The man who killed himself just as police zeroed in on him as a "person of interest" in the slaying of a prominent Hollywood publicist was regarded as a danger by some of his apartment house neighbors but friendly by others.

One person said the man they knew as Harold Smith bragged about killing Ronni Chasen and was waiting to receive the $10,000 he was promised for the hit.

When detectives tried to question him in the lobby of the dreary Harvey Apartments Wednesday night, the man raised a gun to his head and shot himself to death. Authorities would not confirm his identity.

Sammy Zamorano, who works in a nearby music studio, was in the four-story building shortly after the suicide. He said the body was slumped against a wall with arms on either side. Blood sprayed the lobby.

Zamorano said the man spent hours each day hanging around outside the building, always had a bicycle and usually wore gloves. "To me he was mental, criminal, but not so sophisticated. He had very bad vibes," Zamorano said.

Zamorano said he did not believe the man could have carried out a seemingly professional hit.

Terri Gilpin, 46, said the man always seemed paranoid, would ask if police were looking for him, and "had a screw loose." She said she once called police on him because he wandered into her apartment.

She said she heard him bragging about Chasen's killing and talking about how he was going to be paid $10,000 and was waiting on the money. She said he told her, "You know that lady on TV, that publicist? I did it, I did it."

Chasen, 64, was shot multiple times last month as she drove home in her Mercedes from a party after attending the premiere of the movie "Burlesque," whose soundtrack she was promoting for an Oscar nomination.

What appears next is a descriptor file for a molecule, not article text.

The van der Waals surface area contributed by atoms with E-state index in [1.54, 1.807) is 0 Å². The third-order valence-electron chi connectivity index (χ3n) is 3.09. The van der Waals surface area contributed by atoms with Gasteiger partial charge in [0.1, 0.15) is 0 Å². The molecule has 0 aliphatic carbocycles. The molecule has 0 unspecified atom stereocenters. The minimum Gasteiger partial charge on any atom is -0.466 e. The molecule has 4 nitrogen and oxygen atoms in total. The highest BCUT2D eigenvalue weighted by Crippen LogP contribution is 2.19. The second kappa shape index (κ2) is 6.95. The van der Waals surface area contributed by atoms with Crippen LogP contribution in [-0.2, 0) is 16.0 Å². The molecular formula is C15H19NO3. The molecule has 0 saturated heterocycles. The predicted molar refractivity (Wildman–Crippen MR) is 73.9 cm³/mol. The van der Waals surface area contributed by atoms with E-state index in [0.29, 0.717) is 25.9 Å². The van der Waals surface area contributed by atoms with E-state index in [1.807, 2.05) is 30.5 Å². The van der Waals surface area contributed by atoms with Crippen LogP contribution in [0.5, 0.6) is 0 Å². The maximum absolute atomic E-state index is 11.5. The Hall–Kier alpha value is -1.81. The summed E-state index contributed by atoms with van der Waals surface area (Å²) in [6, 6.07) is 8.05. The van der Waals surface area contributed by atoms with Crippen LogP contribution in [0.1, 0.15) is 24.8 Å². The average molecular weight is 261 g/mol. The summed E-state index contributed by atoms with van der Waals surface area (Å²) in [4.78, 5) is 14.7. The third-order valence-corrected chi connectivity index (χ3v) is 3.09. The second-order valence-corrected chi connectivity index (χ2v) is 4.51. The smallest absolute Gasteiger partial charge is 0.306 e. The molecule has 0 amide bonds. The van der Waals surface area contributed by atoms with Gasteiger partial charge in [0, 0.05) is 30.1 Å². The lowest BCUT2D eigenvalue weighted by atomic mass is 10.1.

Asked why she didn't call police after hearing his comments, Gilpin said she and her husband didn't believe him.

But at least one person painted a brighter picture of the man who lived in Apartment 329 by a fire escape at the back of the housing complex.

The man moved in sometime this year and was friendly and well-known in the building, said resident Robin Lyle, 44, who lived next door to him. "He always told me how much he liked me," he said.

Lyle said the man had been in prison and was concerned about how hard it would be to find work. He told him about a lawsuit that he filed against his former employer and the settlement he was expecting for wrongful termination.

"I'm waiting on this money, and then you're not going to see me anymore," Lyle remembered him saying.

Since Chasen's killing, speculation has reigned about who could have killed her and why. Police have said they were considering all possibilities, including that someone ordered her killed.

On Thursday, detectives released few details about the case's progress or if they had settled on a motive.

The dead man had been identified, but his name was being withheld pending notification of family, the coroner's office said.

Detectives reviewed surveillance video from the Harvey Apartments' lobby and confirmed the man died of a self-inflicted gunshot wound to the head. Police recovered the handgun and planned to do ballistics testing.

Beverly Hills police Chief David Snowden told The Associated Press in an e-mail that the man "was a person of interest only" and a police spokesman emphasized that the murder investigation was not over.

John Walsh, host of the Fox series "America's Most Wanted," told The Los Angeles Times a tip provided by the show helped lead police to the man. A segment on the killing was featured on the show on Nov. 20.

"I believe they responded to a tip that we had passed on. BHPD reached out to us," Walsh told The Times. "We have been working closely with Beverly Hills (police).

Beverly Hills police did not immediately respond to e-mail and phone messages from The Associated Press Thursday night seeking a response to Walsh's comments.

The latest turn in the mystery left Chasen's friends wondering who the man at the hotel was and if, indeed, he was a hit man.

"A lot of people think it's a hit. A lot," said singer-songwriter Carol Connors, a friend of Chasen for more than 35 years. "It's really bizarre that he shot himself unless he really knew something."

Academy Award-winning composer Hans Zimmer will remember Chasen when he receives a star Wednesday on the Hollywood Walk of Fame. A statement from organizers said Zimmer will dedicate his star to his longtime friend and publicist.


Associated Press writers John Rogers, Greg Risling, Anthony McCartney and Raquel Maria Dillon contributed to this report.